For the past two years at Union College, Ann Bryant, a senior business administration major, has been the coordinator of Project Impact, the longest running collegiate service day in the nation, annually pairing students, faculty and staff with over 50 nonprofit organizations in the Lincoln, Neb. area. Before her first year as Project Impact coordinator, Bryant was a little daunted by the task she had taken on. “What intimidated me most was the legacy of Project Impact. I was coming after a line of leaders, all of whom I look up to; I didn’t want that to end with me.” Bryant has continued the legacy, and since she is graduating in May, she is passing the torch by training the next coordinator, Emily Carlson.
Project Impact is unique because it is almost entirely run by students. The coordinator works with a team of other students to contact organizations and schedule volunteer hours. On the day of Project Impact, volunteers meet under the clock tower at Union College, get a t-shirt and a breakfast, take a group picture, and separate by project. Each group is led by a site leader who has a packet with directions and a description of the kind of work they’ll be doing—painting, cleaning, organizing and landscaping are common activities. In case a group gets lost or forgets materials, troubleshooters with cell phones drive between sites, ready to help the system run smoothly.
The work doesn’t end when the day is over. For the rest of the school year, the coordinator gets ready for next year’s Project Impact—keeping in touch with the organizations, developing new contacts in the community and training the next coordinator. And all of this organization is maintained and carried out by students.
This past September, as part of her training, Emily Carlson worked as Bryant’s assistant, communicating with volunteer sites, signing up student site leaders, and disseminating information and materials to everyone involved. “On the day of Project Impact, I shadowed Ann to get as much experience as possible, riding around with Pastor Rich and getting feedback from our contacts at the volunteer sites,” she said.
“Pastor Rich” is Rich Carlson1, Union College’s vice president for spiritual life. Although Project Impact is run through his office, he plays a supporting role in the event, empowering students to take responsibility and show leadership “This is not to say that he isn't involved, but mainly he is there to give feedback or to make big budget decisions,” Bryant said. “On the day of Project Impact, he is a major support. He always reminds me what is important and helps me not stress about what isn’t.” Bryant herself was not trained by Rich Carlson, but instead worked closely with Justin Okimi ’05, a past Project Impact coordinator, who was in turn trained by Gina Jacob Creek ’03.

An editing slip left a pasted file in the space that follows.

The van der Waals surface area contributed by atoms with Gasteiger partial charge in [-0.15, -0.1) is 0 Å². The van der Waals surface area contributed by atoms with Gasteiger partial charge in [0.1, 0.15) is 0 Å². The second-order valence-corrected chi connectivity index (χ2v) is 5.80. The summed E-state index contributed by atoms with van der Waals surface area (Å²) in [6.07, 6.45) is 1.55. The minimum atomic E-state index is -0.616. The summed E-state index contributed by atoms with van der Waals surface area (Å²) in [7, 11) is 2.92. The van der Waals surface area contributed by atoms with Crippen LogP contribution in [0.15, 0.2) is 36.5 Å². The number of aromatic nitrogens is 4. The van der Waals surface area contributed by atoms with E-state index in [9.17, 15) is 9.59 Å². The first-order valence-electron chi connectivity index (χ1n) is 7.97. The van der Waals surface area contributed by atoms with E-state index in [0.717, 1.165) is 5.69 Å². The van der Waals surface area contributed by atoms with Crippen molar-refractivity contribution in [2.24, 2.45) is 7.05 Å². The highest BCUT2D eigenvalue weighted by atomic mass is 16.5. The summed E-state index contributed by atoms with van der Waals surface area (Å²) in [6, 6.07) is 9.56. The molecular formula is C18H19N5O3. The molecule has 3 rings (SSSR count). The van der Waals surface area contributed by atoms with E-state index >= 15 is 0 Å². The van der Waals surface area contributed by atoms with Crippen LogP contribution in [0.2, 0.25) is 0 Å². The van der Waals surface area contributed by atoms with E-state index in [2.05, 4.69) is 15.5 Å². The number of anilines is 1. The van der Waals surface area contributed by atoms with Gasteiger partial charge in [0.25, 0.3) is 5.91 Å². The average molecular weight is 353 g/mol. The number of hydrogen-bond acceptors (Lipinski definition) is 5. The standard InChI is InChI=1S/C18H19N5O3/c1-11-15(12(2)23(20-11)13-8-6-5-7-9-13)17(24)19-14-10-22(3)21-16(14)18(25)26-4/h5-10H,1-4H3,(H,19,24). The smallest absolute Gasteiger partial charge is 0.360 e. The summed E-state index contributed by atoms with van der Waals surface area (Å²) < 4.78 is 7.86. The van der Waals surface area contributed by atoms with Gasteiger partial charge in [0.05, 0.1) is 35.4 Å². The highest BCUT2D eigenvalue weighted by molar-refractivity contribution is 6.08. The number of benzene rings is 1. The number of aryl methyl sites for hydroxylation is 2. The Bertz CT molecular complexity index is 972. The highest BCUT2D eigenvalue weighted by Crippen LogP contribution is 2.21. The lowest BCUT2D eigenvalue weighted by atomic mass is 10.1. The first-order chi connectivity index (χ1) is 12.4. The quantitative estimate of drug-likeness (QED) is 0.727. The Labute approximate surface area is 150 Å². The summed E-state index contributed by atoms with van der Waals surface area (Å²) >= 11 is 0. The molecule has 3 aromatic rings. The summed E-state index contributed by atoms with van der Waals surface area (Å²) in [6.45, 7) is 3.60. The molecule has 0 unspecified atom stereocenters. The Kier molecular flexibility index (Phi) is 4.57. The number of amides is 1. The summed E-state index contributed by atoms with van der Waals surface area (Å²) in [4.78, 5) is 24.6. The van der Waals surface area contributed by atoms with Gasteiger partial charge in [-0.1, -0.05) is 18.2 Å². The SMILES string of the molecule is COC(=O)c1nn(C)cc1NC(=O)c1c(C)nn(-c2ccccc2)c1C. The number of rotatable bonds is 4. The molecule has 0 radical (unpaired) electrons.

Working with Project Impact has had many benefits, Bryant said. This past summer she interned for Adventist Health Systems in Florida and attributes her success there to taking initiative and asking for extra work, leadership attributes she developed in Campus Ministries. “The opportunities I’ve had at Union made me realize things that seem impossible, like planning Project Impact, are actually possible,” she said. “This has helped me take on other ‘impossible’ tasks, such as helping launch a mentorship program on campus with the International Association of Business Communicators [IABC].”
Bryant’s role with IABC includes recruiting mentors from the community, interviewing students who sign up for the program, and planning a kickoff event to start the program. Along with other IABC officers, she is trying to build excitement about the program. “We want students to learn from community members who are in the fields of business and communication and who can answer our questions from their experience with real work situations,” she said. Her own mentors have also been people who had experience in their field: former Campus Ministries leaders such as Okimi and Rich Carlson. “Pastor Rich is the biggest vision caster I have ever met. Working with him has shown me that I need to inspire and empower others, rather than telling them what to do.”
And, according to Emily Carlson, Bryant is accomplishing her goal of empowering others. “Ann’s example of leadership has helped affirm my strengths,” Emily Carlson said, “and encouraged me to see myself as a true leader. Her influence has added value to my life not only as a mentor, but also as my friend.”
1 No relation to Emily Carlson
Bryant and other student leaders meet with Michelle Mesnard, associate professor of communication, to plan Union's student chapter of the International Association of Business Communicators.